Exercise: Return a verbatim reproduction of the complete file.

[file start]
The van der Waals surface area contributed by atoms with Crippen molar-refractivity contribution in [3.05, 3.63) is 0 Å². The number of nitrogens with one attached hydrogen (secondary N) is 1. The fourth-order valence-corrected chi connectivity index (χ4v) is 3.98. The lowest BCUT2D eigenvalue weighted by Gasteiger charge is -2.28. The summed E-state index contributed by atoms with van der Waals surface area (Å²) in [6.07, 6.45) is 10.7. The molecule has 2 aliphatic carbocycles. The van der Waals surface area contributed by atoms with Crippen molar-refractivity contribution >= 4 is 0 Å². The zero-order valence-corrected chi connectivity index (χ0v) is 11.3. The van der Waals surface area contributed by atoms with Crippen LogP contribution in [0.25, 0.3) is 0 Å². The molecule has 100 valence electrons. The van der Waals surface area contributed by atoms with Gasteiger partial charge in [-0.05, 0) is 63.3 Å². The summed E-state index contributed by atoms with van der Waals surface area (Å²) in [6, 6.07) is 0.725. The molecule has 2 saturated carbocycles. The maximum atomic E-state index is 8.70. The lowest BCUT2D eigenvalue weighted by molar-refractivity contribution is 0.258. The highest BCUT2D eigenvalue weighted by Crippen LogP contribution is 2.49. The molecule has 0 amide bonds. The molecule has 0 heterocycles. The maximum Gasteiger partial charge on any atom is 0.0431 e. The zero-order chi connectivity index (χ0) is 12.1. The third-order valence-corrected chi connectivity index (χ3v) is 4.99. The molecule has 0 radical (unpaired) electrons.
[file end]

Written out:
The van der Waals surface area contributed by atoms with Crippen molar-refractivity contribution in [3.05, 3.63) is 0 Å². The number of nitrogens with one attached hydrogen (secondary N) is 1. The fourth-order valence-corrected chi connectivity index (χ4v) is 3.98. The lowest BCUT2D eigenvalue weighted by Gasteiger charge is -2.28. The summed E-state index contributed by atoms with van der Waals surface area (Å²) in [6.07, 6.45) is 10.7. The molecule has 2 aliphatic carbocycles. The van der Waals surface area contributed by atoms with Crippen molar-refractivity contribution >= 4 is 0 Å². The zero-order valence-corrected chi connectivity index (χ0v) is 11.3. The van der Waals surface area contributed by atoms with Crippen LogP contribution in [0.25, 0.3) is 0 Å². The molecule has 100 valence electrons. The van der Waals surface area contributed by atoms with Gasteiger partial charge in [-0.05, 0) is 63.3 Å². The summed E-state index contributed by atoms with van der Waals surface area (Å²) in [6, 6.07) is 0.725. The molecule has 2 saturated carbocycles. The maximum atomic E-state index is 8.70. The lowest BCUT2D eigenvalue weighted by molar-refractivity contribution is 0.258. The highest BCUT2D eigenvalue weighted by Crippen LogP contribution is 2.49. The molecule has 0 amide bonds. The molecule has 0 heterocycles. The maximum Gasteiger partial charge on any atom is 0.0431 e. The zero-order chi connectivity index (χ0) is 12.1. The third-order valence-corrected chi connectivity index (χ3v) is 4.99. The molecule has 0 radical (unpaired) electrons.